2A through 2L show additional variations of the capture portion 226. FIG. 2A shows a variation having an integrated reinforcing ring 240. Typically, the reinforcement ring 240 provides radial strength to the capture portion 226 to prevent shrinkage or deformation that hinders the enclosure of the obstacle. The reinforcing ring 240 may allow the use of wires that provide unacceptable radial strength. For example, the reinforcing ring 240 allows for the use of smaller diameter wires, which allows the device 200 to be compressed to a smaller diameter during delivery through the catheter.

  In addition to the reinforcing ring 240, FIG. 2A includes an open proximal end 228 having a number of petals / flange 228. In this variation, the flanges 238 intersect each other but can move independently.

  FIG. 2B illustrates another variation of the device 200 in which the capture portion includes a flange 238 that is woven into or coupled to the adjacent flange 238 (the variation is coupled or joined to the adjacent flange 238). To include). This feature provides higher radial strength to the flange 238, which reduces the likelihood that the flange 238 will bend or distort when moving in a body lumen or removing an obstruction.

  2C-2D illustrate additional variations of the device having a capture portion 226 having a basket-type configuration. As shown, the capture portion 226 and the surface 232 comprise a dense mesh of transverse wires that ultimately leads to a flange 238 at the open proximal end 228. In such variations, the first portion of the capture surface adjacent to the open proximal end is lower than that of the remaining portion of the capture surface having a high coverage density that ultimately forms the permeable distal end 230. It has a coating density. This structure reduces the frictional resistance of the first part of the capture surface as it moves over or against the obstacle, while the remaining part of the capture surface encapsulates and secures the obstacle. It becomes possible.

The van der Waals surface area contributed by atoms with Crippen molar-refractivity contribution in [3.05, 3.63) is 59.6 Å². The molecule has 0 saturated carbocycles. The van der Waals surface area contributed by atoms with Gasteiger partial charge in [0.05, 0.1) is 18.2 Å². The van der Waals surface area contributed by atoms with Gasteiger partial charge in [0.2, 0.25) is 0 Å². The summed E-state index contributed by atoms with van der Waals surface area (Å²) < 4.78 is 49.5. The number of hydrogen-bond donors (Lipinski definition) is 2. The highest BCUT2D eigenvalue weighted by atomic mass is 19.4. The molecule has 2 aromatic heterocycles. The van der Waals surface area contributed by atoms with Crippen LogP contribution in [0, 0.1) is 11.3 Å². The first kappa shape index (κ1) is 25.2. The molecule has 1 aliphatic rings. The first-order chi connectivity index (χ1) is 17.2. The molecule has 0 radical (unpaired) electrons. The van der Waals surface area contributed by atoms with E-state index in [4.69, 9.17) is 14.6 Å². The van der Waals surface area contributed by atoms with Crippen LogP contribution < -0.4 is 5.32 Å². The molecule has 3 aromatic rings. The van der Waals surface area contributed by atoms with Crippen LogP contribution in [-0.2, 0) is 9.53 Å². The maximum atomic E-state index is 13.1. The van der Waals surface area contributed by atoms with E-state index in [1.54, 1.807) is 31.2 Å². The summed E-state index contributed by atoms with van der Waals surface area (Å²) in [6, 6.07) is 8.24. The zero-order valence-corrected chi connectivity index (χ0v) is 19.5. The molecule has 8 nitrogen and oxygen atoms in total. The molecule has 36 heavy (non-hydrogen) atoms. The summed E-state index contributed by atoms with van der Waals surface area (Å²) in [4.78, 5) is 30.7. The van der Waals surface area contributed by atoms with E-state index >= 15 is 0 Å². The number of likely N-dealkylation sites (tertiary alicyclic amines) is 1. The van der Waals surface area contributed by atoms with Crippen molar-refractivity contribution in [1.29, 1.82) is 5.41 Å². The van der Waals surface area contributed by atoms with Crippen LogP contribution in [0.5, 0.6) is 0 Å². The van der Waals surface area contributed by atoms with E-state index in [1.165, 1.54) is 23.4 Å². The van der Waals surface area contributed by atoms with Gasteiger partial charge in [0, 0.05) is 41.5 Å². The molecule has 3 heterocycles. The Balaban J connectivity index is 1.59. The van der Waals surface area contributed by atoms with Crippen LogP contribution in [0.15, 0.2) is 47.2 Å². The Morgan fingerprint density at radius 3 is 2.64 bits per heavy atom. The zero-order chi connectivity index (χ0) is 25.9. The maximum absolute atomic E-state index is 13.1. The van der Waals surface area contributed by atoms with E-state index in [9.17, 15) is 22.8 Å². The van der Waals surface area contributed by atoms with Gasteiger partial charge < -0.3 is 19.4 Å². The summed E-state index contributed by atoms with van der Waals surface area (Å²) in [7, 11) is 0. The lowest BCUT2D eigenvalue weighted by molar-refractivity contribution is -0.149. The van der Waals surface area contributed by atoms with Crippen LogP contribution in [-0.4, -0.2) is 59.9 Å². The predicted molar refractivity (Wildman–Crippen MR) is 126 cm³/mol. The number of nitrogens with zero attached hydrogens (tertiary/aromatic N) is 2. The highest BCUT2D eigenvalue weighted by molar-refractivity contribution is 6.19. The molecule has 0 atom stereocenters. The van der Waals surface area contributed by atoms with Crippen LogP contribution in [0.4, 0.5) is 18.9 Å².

As shown in FIG. 2C, the wire branches from the main bundle to the distal end side of the capture portion 226 to form a permeable distal end 230. The permeable distal end may actually have the same configuration as the capture portion. In other words, the permeable distal end can simply be an extension of the capture surface that extends at the distal end of the capture portion.

  Of course, the wire bifurcation can occur at the length of the capture portion 226 rather than near the distal end. For example, as shown in FIG. 2D, the wire branches off to the middle side of the capture portion, ultimately forming a permeable distal end 230.

  FIG. 2E shows a variation of the device 200 having a plurality of reinforcing rings 240. As described above, the reinforcement ring provides additional radial strength to the capture portion 226 and prevents distortion of the capture portion 226 as the device 200 moves within the body lumen. The ring need not extend around the entire circumference of the device, and variations include any number of supports extending between adjacent transverse wires.